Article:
The story of a Lightning Node and a road trip, showing just how mobile your Bitcoin experience can be.

This is an opinion editorial by Anthony Feliciano, a Bitcoin event organizer and Bitcoin Magazine contributor.

A couple of years ago, I had an issue when my power went out at my apartment, and my RaspiBlitz went offline. It was the start of a new project, i.e., “how do I prevent this from happening again?” I won’t go into the technical setup in this article, as I have written an article with in-depth instructions on how you can try this out for yourself.

This is more of a fun lets get #reckless with a Lightning Node article. I mean, if we are going to call ourselves Bitcoiners and not get #reckless with tools, applications, and hardware, then what are we doing? The premise here, I was being sent to California for work. Now, if you run an LN node at home, you experience power outages, internet outages, hardware freeze-ups and anything else you can encounter while maintaining a node — but you are home, so you know how to fix everything and get back to normal with minimum down time. What if you are on the road for an extended period of time and that happens? Hopefully you have someone at home that can fix it for you or at least guide them. If you don’t, are you going to leave your node offline for “x” number of days? I mean I guess that’s being #reckless in a way. What did I do, you ask? Why, I took it on the road with me of course. The term mobile banking has been used for a couple of decades because of the development of protocols, infrastructure, and hardware that make it all possible. So I thought, what if I could show off my Raspiblitz node as mobile banking 2.0?

Now lets get #reckless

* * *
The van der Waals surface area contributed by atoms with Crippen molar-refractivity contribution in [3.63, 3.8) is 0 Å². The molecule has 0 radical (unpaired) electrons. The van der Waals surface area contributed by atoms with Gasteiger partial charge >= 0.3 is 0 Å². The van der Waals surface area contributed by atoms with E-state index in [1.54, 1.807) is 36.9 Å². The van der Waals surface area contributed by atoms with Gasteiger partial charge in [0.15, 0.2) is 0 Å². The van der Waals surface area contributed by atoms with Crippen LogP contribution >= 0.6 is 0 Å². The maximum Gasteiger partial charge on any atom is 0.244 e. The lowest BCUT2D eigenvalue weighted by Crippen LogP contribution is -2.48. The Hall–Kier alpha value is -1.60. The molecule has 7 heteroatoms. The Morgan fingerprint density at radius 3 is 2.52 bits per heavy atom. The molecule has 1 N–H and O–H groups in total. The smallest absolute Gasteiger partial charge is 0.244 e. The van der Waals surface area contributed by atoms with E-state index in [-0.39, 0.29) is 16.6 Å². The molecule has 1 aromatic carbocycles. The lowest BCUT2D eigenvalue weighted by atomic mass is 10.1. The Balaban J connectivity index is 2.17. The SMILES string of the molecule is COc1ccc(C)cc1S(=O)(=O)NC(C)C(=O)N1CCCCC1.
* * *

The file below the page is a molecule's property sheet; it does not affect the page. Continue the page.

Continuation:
I drove over 1,000 miles from Denver, Colorada to El Segundo, California.

I packed the family, grabbed my LN node and we hit the road. Here is a pic as we left. My car was loaded with the family, kids, dogs and my node. I needed to find a good enough spot, where it wouldn’t get manhandled too much. I pretty much kept it under the seat the whole time — a good test to see how long the battery will last on this unit. I had never fully tested the battery life before.

This next pic is somewhere in Utah. I don’t remember where, but it was midday and time for some lunch. My battery was still alive and the node was synced. I know I lost connection through parts of the Rocky Mountains but the node synced up once cellular connection was reestablished.

The other photo I’m showing is the RaspiBlitz menu screen, showing my node is connected and synced. **Note** I only took one photo of the menu, as it was not needed to show multiple times.

Our next stop would be Las Vegas for the night. Sometime after we left Utah and got to Las Vegas the battery finally died and my node went offline. I got a bit #reckless because I was driving and forgot to check the battery, and let it die. I estimate the battery life to be around eight hours. I didn’t keep a full time check on it but it served a good part of the first leg of the trip. Once we got to Las Vegas I recharged the battery backup and resynced. Once I got a good enough charge I took it out for another photo.

It just happened to be the night of the 2022 NFL draft in Las Vegas.